bpower
Power and Sample Size for TwoSample Binomial Test
Uses method of Fleiss, Tytun, and Ury (but without the continuity
correction) to estimate the power (or the sample size to achieve a given
power) of a twosided test for the difference in two proportions. The two
sample sizes are allowed to be unequal, but for bsamsize
you must specify
the fraction of observations in group 1. For power calculations, one
probability (p1
) must be given, and either the other probability (p2
),
an odds.ratio
, or a percent.reduction
must be given. For bpower
or
bsamsize
, any or all of the arguments may be vectors, in which case they
return a vector of powers or sample sizes. All vector arguments must have
the same length.
Given p1, p2
, ballocation
uses the method of Brittain and Schlesselman
to compute the optimal fraction of observations to be placed in group 1
that either (1) minimize the variance of the difference in two proportions,
(2) minimize the variance of the ratio of the two proportions,
(3) minimize the variance of the log odds ratio, or
(4) maximize the power of the 2tailed test for differences. For (4)
the total sample size must be given, or the fraction optimizing
the power is not returned. The fraction for (3) is one minus the fraction
for (1).
bpower.sim
estimates power by simulations, in minimal time. By using
bpower.sim
you can see that the formulas without any continuity correction
are quite accurate, and that the power of a continuitycorrected test
is significantly lower. That's why no continuity corrections are implemented
here.
Usage
bpower(p1, p2, odds.ratio, percent.reduction, n, n1, n2, alpha=0.05)
bsamsize(p1, p2, fraction=.5, alpha=.05, power=.8)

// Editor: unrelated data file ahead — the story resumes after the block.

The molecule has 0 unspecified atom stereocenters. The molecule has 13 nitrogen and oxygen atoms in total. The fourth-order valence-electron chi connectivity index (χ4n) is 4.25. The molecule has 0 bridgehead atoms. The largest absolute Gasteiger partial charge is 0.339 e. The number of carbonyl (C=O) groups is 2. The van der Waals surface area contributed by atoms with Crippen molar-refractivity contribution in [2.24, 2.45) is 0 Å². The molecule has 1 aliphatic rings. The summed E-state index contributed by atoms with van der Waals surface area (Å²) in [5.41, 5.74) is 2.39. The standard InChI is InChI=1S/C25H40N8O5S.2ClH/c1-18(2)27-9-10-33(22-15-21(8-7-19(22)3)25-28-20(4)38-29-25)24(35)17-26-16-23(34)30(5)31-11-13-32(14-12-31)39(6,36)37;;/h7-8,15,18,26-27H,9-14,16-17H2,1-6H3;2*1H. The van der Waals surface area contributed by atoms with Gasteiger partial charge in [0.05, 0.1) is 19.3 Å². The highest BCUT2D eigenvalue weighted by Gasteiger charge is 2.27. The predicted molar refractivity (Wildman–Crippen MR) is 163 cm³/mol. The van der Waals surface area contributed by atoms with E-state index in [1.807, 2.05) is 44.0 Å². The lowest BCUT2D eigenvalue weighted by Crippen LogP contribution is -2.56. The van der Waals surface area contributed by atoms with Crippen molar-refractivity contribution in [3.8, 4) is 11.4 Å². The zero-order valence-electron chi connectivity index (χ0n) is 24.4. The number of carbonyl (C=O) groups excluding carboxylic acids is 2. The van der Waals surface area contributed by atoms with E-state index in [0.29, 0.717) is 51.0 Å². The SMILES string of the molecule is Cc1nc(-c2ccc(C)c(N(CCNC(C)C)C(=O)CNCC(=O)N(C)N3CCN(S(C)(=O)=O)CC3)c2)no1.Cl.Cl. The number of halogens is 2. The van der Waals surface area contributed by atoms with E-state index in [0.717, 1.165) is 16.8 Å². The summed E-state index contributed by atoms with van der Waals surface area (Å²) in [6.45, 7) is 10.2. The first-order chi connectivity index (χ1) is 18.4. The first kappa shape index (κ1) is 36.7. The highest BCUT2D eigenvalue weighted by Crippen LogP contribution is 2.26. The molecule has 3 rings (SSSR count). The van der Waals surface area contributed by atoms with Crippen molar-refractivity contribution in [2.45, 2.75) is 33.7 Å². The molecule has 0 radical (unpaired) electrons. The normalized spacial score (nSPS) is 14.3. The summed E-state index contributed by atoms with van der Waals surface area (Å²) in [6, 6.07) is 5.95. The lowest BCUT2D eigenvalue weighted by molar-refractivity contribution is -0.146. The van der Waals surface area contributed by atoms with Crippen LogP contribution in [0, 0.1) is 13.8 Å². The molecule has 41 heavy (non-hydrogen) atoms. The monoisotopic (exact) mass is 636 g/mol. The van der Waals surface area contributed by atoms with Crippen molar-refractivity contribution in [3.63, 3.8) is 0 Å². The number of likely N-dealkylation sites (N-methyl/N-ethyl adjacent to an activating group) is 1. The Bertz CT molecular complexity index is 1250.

ballocation(p1, p2, n, alpha=.05)
bpower.sim(p1, p2, odds.ratio, percent.reduction, n, n1, n2, alpha=0.05, nsim=10000)
Arguments
 p1
 population probability in the group 1
 p2
 probability for group 2
 odds.ratio
 percent.reduction
 n

total sample size over the two groups. If you omit this for
ballocation
, thefraction
which optimizes power will not be returned.  n1
 n2

the individual group sample sizes. For
bpower
, ifn
is given,n1
andn2
are set ton/2
.  alpha
 type I error
 fraction
 fraction of observations in group 1
 power
 the desired probability of detecting a difference
 nsim
 number of simulations of binomial responses
Details
For bpower.sim
, all arguments must be of length one.
Value

for
bpower
, the power estimate; for bsamsize
, a vector containing
the sample sizes in the two groups; for ballocation
, a vector with
4 fractions of observations allocated to group 1, optimizing the four
criteria mentioned above. For bpower.sim
, a vector with three
elements is returned, corresponding to the simulated power and its
lower and upper 0.95 confidence limits.
AUTHOR
Frank Harrell Department of Biostatistics Vanderbilt University f.harrell@vanderbilt.edu
References
Fleiss JL, Tytun A, Ury HK (1980): A simple approximation for calculating sample sizes for comparing independent proportions. Biometrics 36:3436.
Brittain E, Schlesselman JJ (1982): Optimal allocation for the comparison of proportions. Biometrics 38:10039.
Gordon I, Watson R (1996): The myth of continuitycorrected sample size formulae. Biometrics 52:716.
See Also
Examples
bpower(.1, odds.ratio=.9, n=1000, alpha=c(.01,.05))
bpower.sim(.1, odds.ratio=.9, n=1000)
bsamsize(.1, .05, power=.95)
ballocation(.1, .5, n=100)
# Plot power vs. n for various odds ratios (base prob.=.1)
n < seq(10, 1000, by=10)
OR < seq(.2,.9,by=.1)
plot(0, 0, xlim=range(n), ylim=c(0,1), xlab="n", ylab="Power", type="n")
for(or in OR) {
lines(n, bpower(.1, odds.ratio=or, n=n))
text(350, bpower(.1, odds.ratio=or, n=350).02, format(or))
}
# Another way to plot the same curves, but letting labcurve do the
# work, including labeling each curve at points of maximum separation
pow < lapply(OR, function(or,n)list(x=n,y=bpower(p1=.1,odds.ratio=or,n=n)),
n=n)
names(pow) < format(OR)
labcurve(pow, pl=TRUE, xlab='n', ylab='Power')
# Contour graph for various probabilities of outcome in the control
# group, fixing the odds ratio at .8 ([p2/(1p2) / p1/(1p1)] = .8)
# n is varied also
p1 < seq(.01,.99,by=.01)
n < seq(100,5000,by=250)
pow < outer(p1, n, function(p1,n) bpower(p1, n=n, odds.ratio=.8))
# This forms a length(p1)*length(n) matrix of power estimates
contour(p1, n, pow)